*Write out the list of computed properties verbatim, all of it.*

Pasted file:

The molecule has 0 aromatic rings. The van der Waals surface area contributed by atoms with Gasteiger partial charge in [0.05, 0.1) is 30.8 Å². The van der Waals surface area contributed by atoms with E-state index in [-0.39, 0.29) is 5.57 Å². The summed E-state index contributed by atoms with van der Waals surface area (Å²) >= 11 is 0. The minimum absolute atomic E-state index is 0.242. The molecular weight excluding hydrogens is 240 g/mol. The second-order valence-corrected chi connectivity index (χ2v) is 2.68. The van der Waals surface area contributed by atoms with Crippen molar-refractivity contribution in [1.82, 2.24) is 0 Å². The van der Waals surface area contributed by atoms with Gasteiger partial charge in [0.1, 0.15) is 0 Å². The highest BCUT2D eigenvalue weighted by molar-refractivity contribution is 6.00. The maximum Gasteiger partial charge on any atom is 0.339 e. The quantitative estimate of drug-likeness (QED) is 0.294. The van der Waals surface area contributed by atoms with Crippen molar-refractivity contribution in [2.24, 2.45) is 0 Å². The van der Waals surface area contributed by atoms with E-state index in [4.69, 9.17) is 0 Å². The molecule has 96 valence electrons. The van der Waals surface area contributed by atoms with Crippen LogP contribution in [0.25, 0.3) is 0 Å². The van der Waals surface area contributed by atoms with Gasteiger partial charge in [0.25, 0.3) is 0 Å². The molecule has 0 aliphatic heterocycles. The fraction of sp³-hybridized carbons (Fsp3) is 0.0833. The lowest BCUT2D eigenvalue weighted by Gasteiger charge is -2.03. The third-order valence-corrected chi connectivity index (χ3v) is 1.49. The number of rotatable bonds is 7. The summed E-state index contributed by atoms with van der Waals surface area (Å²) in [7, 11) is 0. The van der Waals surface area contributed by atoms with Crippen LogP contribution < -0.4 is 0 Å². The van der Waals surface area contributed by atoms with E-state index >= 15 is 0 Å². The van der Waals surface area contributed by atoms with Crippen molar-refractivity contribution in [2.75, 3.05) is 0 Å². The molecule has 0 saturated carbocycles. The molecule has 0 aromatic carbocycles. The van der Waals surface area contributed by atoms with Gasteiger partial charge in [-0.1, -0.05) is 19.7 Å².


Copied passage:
The molecule has 0 aromatic rings. The van der Waals surface area contributed by atoms with Gasteiger partial charge in [0.05, 0.1) is 30.8 Å². The van der Waals surface area contributed by atoms with E-state index in [-0.39, 0.29) is 5.57 Å². The summed E-state index contributed by atoms with van der Waals surface area (Å²) >= 11 is 0. The minimum absolute atomic E-state index is 0.242. The molecular weight excluding hydrogens is 240 g/mol. The second-order valence-corrected chi connectivity index (χ2v) is 2.68. The van der Waals surface area contributed by atoms with Crippen molar-refractivity contribution in [1.82, 2.24) is 0 Å². The van der Waals surface area contributed by atoms with Gasteiger partial charge in [0.1, 0.15) is 0 Å². The highest BCUT2D eigenvalue weighted by molar-refractivity contribution is 6.00. The maximum Gasteiger partial charge on any atom is 0.339 e. The quantitative estimate of drug-likeness (QED) is 0.294. The van der Waals surface area contributed by atoms with Crippen molar-refractivity contribution in [2.24, 2.45) is 0 Å². The van der Waals surface area contributed by atoms with E-state index in [4.69, 9.17) is 0 Å². The molecule has 96 valence electrons. The van der Waals surface area contributed by atoms with Crippen LogP contribution in [0.25, 0.3) is 0 Å². The van der Waals surface area contributed by atoms with Gasteiger partial charge in [0.25, 0.3) is 0 Å². The molecule has 0 aliphatic heterocycles. The fraction of sp³-hybridized carbons (Fsp3) is 0.0833. The lowest BCUT2D eigenvalue weighted by Gasteiger charge is -2.03. The third-order valence-corrected chi connectivity index (χ3v) is 1.49. The number of rotatable bonds is 7. The summed E-state index contributed by atoms with van der Waals surface area (Å²) in [7, 11) is 0. The van der Waals surface area contributed by atoms with Crippen LogP contribution < -0.4 is 0 Å². The van der Waals surface area contributed by atoms with E-state index >= 15 is 0 Å². The van der Waals surface area contributed by atoms with Crippen molar-refractivity contribution in [2.75, 3.05) is 0 Å². The molecule has 0 saturated carbocycles. The molecule has 0 aromatic carbocycles. The van der Waals surface area contributed by atoms with Gasteiger partial charge in [-0.1, -0.05) is 19.7 Å².